'I Had To Step Over Bodies On The Line': Chicago Man Talks About His Summit To Mt. Everest


CHICAGO (WBBM NEWSRADIO) -- Highland Park native and Northwestern graduate Alex Pancoe began his journey to the top of the world seven weeks ago.

"We summited May 23 and I arrived in Katmandu March 30," he recalls.

For nearly two months, he slept in tents, ate freeze dried food, and acclimated to the altitude, but he said the mental part was the toughest.

"It's a different thing when you're there. I really am putting my life on the line. I might not see family and friends again and I'll be honest, up until the last day, I said to myself, you don't have to do this. You can go home right now. I pushed through that mentally," he said.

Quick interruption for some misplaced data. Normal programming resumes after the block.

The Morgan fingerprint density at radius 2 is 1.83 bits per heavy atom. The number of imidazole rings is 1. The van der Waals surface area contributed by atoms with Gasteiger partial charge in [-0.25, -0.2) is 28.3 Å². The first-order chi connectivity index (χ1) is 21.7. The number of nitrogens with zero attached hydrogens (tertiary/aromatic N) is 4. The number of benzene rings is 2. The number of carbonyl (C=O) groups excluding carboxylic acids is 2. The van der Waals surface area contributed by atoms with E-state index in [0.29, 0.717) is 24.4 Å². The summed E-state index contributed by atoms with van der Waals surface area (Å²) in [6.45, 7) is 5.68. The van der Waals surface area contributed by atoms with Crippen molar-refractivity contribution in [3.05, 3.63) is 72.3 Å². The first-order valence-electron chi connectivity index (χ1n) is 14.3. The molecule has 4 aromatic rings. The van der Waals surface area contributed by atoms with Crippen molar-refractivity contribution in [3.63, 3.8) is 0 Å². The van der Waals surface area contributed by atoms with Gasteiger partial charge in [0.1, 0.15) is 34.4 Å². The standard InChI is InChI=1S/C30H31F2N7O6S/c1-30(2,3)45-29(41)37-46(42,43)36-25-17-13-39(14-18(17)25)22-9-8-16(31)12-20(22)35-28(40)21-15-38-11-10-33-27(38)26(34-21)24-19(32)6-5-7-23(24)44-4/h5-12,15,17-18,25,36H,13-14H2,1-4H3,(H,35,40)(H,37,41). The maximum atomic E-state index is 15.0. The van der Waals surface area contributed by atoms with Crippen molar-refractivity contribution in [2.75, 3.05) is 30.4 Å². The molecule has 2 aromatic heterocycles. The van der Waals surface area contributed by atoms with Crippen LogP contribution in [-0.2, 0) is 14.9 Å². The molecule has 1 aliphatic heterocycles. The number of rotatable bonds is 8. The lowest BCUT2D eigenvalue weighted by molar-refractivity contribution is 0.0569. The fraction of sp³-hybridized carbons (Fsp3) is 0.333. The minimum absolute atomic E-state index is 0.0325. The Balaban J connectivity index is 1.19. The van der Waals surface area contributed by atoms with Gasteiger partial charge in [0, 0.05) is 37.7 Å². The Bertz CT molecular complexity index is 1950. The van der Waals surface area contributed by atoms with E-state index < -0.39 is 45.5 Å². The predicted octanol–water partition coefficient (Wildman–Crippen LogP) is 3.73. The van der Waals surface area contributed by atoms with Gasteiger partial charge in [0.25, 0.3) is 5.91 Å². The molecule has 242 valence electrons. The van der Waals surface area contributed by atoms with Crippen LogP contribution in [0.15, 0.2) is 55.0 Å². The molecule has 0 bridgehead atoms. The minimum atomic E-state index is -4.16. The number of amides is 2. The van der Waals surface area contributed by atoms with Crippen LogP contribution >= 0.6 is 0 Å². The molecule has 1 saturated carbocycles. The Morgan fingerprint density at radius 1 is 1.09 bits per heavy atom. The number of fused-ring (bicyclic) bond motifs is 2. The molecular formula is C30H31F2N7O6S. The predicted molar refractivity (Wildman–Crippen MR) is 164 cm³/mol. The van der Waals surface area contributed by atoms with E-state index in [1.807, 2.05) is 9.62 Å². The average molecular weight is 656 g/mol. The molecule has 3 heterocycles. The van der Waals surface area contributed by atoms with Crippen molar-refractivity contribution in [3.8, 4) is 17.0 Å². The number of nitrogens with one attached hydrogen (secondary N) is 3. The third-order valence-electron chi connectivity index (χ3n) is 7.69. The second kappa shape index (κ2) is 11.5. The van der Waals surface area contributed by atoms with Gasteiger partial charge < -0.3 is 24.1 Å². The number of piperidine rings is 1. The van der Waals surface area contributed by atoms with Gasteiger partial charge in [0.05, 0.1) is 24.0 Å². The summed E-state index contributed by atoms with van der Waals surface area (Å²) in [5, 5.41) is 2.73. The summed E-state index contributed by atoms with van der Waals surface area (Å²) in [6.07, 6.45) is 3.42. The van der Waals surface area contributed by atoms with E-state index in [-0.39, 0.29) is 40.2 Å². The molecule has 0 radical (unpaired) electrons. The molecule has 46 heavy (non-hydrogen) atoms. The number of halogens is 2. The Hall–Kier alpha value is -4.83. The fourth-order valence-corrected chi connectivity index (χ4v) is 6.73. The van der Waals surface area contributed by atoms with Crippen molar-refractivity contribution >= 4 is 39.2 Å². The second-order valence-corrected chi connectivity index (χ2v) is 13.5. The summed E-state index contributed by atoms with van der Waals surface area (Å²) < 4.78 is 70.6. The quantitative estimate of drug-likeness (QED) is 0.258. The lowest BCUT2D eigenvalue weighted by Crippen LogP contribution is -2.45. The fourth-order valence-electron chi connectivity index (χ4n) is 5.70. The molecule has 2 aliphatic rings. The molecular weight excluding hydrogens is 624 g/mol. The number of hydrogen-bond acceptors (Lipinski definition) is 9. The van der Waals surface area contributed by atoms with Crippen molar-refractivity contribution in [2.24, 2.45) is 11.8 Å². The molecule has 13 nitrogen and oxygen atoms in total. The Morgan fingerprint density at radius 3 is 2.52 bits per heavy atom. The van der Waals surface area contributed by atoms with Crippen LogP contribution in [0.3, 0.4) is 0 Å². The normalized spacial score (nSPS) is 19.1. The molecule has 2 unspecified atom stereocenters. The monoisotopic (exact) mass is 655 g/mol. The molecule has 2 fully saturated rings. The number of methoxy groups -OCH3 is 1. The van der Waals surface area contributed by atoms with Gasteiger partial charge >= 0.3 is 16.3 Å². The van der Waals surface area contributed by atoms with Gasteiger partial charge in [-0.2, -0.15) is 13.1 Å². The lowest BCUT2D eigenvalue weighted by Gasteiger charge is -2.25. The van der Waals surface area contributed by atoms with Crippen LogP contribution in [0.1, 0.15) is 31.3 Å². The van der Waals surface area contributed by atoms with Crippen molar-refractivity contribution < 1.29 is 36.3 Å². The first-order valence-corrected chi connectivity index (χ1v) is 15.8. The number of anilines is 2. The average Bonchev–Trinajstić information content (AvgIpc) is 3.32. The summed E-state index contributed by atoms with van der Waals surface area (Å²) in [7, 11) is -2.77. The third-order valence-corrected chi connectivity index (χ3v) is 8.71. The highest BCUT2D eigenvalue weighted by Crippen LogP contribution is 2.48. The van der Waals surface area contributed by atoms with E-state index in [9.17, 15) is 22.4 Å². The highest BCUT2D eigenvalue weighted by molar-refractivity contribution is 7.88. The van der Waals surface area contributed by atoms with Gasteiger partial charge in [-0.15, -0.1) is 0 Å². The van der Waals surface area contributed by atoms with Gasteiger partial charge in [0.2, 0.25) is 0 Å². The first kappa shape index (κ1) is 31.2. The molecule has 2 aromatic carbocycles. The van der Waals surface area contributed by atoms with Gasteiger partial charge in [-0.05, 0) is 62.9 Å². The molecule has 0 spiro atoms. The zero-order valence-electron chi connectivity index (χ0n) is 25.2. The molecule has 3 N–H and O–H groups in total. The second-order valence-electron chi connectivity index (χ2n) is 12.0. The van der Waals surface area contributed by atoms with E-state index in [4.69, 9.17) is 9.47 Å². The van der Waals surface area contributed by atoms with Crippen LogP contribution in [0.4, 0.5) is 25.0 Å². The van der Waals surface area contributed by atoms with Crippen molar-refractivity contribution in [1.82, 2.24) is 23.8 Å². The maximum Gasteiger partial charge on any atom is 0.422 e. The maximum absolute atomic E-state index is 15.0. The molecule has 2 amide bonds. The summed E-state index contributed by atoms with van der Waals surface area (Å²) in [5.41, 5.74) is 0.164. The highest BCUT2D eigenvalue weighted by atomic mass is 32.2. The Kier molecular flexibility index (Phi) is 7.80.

"Getting to the top was a very emotional moment for me. But then you have to refocus toward getting down where most people have accidents," he said.

"Everest only has a few days a year when you can summit. Last year, they had 11 straight days of good weather. It was very crowded, but spread over 11 days it wasn't that bad," he said.

"The crowding isn't so much the issue. The bigger issue is climbers moving well with experienced teams. They need to tighten up the standards on who can be on that mountain," he said.

He was diagnosed with a benign brain tumor in 2005 and said he realized he needed to give back and raise money for the hospital and the doctors who helped him recover.

"I have a bit of pneumonia right now, but I'm going to rest for two weeks, see family in Florida, but I'll be ready for the final challenge," Pancoe said.

For more information or to donate, log onto www.peaksofmind.org.